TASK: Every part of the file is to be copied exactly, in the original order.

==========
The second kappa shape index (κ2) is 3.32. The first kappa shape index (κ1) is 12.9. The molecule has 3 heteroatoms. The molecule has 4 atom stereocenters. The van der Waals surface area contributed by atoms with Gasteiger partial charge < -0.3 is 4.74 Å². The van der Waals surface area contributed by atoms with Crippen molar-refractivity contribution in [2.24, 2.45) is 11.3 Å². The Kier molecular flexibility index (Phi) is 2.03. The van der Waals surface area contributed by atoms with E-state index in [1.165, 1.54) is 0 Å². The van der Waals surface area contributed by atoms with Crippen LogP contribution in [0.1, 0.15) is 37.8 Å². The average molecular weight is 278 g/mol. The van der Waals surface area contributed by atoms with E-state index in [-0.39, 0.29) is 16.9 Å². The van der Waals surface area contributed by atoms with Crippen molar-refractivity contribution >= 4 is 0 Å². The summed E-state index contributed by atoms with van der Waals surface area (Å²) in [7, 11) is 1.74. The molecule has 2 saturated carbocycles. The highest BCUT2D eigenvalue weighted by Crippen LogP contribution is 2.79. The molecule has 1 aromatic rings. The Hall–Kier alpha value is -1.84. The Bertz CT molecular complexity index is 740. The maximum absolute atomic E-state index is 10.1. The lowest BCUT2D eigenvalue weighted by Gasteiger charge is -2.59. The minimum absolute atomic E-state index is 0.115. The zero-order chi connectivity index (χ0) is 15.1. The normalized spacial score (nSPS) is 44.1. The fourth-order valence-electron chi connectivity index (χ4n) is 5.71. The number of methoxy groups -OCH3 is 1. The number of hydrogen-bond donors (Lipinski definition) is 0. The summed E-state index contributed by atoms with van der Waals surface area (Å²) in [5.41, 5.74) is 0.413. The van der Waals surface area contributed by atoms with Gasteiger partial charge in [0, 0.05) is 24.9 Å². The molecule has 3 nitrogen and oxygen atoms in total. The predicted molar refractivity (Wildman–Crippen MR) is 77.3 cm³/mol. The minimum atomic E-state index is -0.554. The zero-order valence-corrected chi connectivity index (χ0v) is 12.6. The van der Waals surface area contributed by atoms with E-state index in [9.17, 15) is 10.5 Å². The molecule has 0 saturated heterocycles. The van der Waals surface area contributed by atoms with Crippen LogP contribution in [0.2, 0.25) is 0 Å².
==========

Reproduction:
The second kappa shape index (κ2) is 3.32. The first kappa shape index (κ1) is 12.9. The molecule has 3 heteroatoms. The molecule has 4 atom stereocenters. The van der Waals surface area contributed by atoms with Gasteiger partial charge < -0.3 is 4.74 Å². The van der Waals surface area contributed by atoms with Crippen molar-refractivity contribution in [2.24, 2.45) is 11.3 Å². The Kier molecular flexibility index (Phi) is 2.03. The van der Waals surface area contributed by atoms with E-state index in [1.165, 1.54) is 0 Å². The van der Waals surface area contributed by atoms with Crippen LogP contribution in [0.1, 0.15) is 37.8 Å². The average molecular weight is 278 g/mol. The van der Waals surface area contributed by atoms with E-state index in [-0.39, 0.29) is 16.9 Å². The van der Waals surface area contributed by atoms with Crippen molar-refractivity contribution >= 4 is 0 Å². The summed E-state index contributed by atoms with van der Waals surface area (Å²) in [7, 11) is 1.74. The molecule has 2 saturated carbocycles. The highest BCUT2D eigenvalue weighted by Crippen LogP contribution is 2.79. The molecule has 1 aromatic rings. The Hall–Kier alpha value is -1.84. The Bertz CT molecular complexity index is 740. The maximum absolute atomic E-state index is 10.1. The lowest BCUT2D eigenvalue weighted by Gasteiger charge is -2.59. The minimum absolute atomic E-state index is 0.115. The zero-order chi connectivity index (χ0) is 15.1. The normalized spacial score (nSPS) is 44.1. The fourth-order valence-electron chi connectivity index (χ4n) is 5.71. The number of methoxy groups -OCH3 is 1. The number of hydrogen-bond donors (Lipinski definition) is 0. The summed E-state index contributed by atoms with van der Waals surface area (Å²) in [5.41, 5.74) is 0.413. The van der Waals surface area contributed by atoms with Gasteiger partial charge in [0, 0.05) is 24.9 Å². The molecule has 3 nitrogen and oxygen atoms in total. The predicted molar refractivity (Wildman–Crippen MR) is 77.3 cm³/mol. The minimum atomic E-state index is -0.554. The zero-order valence-corrected chi connectivity index (χ0v) is 12.6. The van der Waals surface area contributed by atoms with E-state index in [9.17, 15) is 10.5 Å². The molecule has 0 saturated heterocycles. The van der Waals surface area contributed by atoms with Crippen LogP contribution in [0.2, 0.25) is 0 Å².